Oil Back Over $60 as Bearish Story Fades


Oil crashed less than two months ago as bearish factors piled up. Now the process seems to be going into reverse.

Crude oil futures (@CL) held above $60 on Wednesday for the first time since May 22. The price also rallied through its 50- and 200-day moving averages in the session — a potentially important technical sign.

An improvement in the supply/demand dynamic explains the move. Back in May and June, high inventories threatened the value of black gold. But three of the last four weekly reports from the U.S. Energy Department showed less oil in storage than expected. Just today, for instance, the government cited a drop of 9.5 million barrels — more than quadruple the projected decline.

OPEC, along with Russia, have also extended supply cuts all the way through March 2020. That will remove 1.2 million barrels of daily supply from the market.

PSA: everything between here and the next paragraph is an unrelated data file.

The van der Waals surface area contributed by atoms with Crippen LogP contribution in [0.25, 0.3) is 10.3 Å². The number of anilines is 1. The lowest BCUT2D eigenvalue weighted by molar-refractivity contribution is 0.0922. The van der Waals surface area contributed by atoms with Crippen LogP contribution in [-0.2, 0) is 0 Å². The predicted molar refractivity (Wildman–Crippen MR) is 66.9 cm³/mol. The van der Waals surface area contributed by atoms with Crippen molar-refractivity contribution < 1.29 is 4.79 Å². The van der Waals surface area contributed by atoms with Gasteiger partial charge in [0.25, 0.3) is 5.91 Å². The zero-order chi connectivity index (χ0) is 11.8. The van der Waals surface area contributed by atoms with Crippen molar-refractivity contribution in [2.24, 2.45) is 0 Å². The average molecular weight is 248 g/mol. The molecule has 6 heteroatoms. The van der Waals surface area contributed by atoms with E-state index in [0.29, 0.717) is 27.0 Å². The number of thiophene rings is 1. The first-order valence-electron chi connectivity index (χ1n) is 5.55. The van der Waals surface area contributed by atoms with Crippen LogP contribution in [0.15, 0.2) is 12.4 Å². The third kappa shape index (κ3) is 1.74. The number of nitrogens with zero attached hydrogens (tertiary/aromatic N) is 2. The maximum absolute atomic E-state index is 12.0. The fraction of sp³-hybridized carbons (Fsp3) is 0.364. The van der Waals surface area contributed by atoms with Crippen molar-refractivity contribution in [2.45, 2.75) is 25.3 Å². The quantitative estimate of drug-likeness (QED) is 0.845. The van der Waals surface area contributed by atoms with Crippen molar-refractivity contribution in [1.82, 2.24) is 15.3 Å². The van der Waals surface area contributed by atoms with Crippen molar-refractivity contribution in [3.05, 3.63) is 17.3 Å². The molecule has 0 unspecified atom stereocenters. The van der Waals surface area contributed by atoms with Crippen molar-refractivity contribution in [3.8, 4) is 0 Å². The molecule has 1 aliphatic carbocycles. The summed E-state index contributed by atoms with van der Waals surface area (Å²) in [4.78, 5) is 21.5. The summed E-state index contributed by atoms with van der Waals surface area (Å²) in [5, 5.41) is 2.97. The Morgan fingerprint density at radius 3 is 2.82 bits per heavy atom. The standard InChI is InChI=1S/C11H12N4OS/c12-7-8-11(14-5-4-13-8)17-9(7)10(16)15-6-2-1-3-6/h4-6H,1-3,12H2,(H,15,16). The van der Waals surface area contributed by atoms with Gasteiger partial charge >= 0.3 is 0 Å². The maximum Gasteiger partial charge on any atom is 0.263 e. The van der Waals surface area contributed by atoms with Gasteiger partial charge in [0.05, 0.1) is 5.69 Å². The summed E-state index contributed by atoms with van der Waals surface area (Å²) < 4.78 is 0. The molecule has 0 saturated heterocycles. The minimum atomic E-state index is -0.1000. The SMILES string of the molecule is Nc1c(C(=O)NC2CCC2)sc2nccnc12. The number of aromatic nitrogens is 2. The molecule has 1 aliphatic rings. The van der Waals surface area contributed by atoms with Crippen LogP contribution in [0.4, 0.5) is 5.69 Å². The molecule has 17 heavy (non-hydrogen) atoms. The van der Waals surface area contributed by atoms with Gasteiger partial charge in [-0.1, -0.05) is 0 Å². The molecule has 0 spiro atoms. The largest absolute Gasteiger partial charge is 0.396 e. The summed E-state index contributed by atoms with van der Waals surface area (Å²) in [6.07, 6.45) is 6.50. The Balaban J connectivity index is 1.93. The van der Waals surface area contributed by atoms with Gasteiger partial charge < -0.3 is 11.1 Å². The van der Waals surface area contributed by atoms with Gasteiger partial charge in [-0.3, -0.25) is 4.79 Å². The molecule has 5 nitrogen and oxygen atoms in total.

Crude oil futures (@CL) with 50- and 200-day moving averages.
Crude oil futures (@CL) with 50- and 200-day moving averages.

In addition, lower prices are slowing the boom of U.S. oil and gas production. The Baker Hughes weekly rig count, a proxy for domestic drilling, just showed the least activity since February 2018.

Finally, there are hopes of stronger economic growth after last week’s terrific jobs report. President Trump has also halted his trade war against China and Federal Reserve Chair Jerome Powell just telegraphed an interest-rate cut on July 31.

In conclusion, energy has struggled for a long time with too much supply and weak demand. But now some of those trends may be reversing — at least for the time being.

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David Russell is VP of Market Intelligence at TradeStation Group. Drawing on two decades of experience as a financial journalist and analyst, his background includes equities, emerging markets, fixed-income and derivatives. He previously worked at Bloomberg News, CNBC and E*TRADE Financial. Russell systematically reviews countless global financial headlines and indicators in search of broad tradable trends that present opportunities repeatedly over time. Customers can expect him to keep them apprised of sector leadership, relative strength and the big stories – especially those overlooked by other commentators. He’s also a big fan of generating leverage with options to limit capital at risk.